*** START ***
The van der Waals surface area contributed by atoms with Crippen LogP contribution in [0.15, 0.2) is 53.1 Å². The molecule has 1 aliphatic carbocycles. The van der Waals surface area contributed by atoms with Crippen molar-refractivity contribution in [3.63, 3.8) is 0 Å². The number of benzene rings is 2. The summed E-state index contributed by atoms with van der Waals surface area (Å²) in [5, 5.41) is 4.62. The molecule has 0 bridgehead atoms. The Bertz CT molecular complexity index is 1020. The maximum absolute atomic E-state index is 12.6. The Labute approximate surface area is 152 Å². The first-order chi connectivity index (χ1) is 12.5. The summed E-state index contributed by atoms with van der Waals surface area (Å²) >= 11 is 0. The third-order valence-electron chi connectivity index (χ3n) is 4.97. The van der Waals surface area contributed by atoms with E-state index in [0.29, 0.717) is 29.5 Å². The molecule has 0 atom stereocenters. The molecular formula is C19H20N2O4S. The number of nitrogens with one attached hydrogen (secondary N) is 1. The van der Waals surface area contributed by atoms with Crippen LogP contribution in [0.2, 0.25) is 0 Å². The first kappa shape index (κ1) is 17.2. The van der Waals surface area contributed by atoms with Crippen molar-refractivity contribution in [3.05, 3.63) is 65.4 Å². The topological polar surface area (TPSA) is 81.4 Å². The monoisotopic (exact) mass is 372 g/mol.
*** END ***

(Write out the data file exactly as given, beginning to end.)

The van der Waals surface area contributed by atoms with Crippen LogP contribution in [0.15, 0.2) is 53.1 Å². The molecule has 1 aliphatic carbocycles. The van der Waals surface area contributed by atoms with Crippen molar-refractivity contribution in [3.63, 3.8) is 0 Å². The number of benzene rings is 2. The summed E-state index contributed by atoms with van der Waals surface area (Å²) in [5, 5.41) is 4.62. The molecule has 0 bridgehead atoms. The Bertz CT molecular complexity index is 1020. The maximum absolute atomic E-state index is 12.6. The Labute approximate surface area is 152 Å². The first-order chi connectivity index (χ1) is 12.5. The summed E-state index contributed by atoms with van der Waals surface area (Å²) >= 11 is 0. The third-order valence-electron chi connectivity index (χ3n) is 4.97. The van der Waals surface area contributed by atoms with E-state index in [0.29, 0.717) is 29.5 Å². The molecule has 0 atom stereocenters. The molecular formula is C19H20N2O4S. The number of nitrogens with one attached hydrogen (secondary N) is 1. The van der Waals surface area contributed by atoms with Crippen LogP contribution in [0.2, 0.25) is 0 Å². The first kappa shape index (κ1) is 17.2. The van der Waals surface area contributed by atoms with Crippen molar-refractivity contribution in [3.05, 3.63) is 65.4 Å². The topological polar surface area (TPSA) is 81.4 Å². The monoisotopic (exact) mass is 372 g/mol.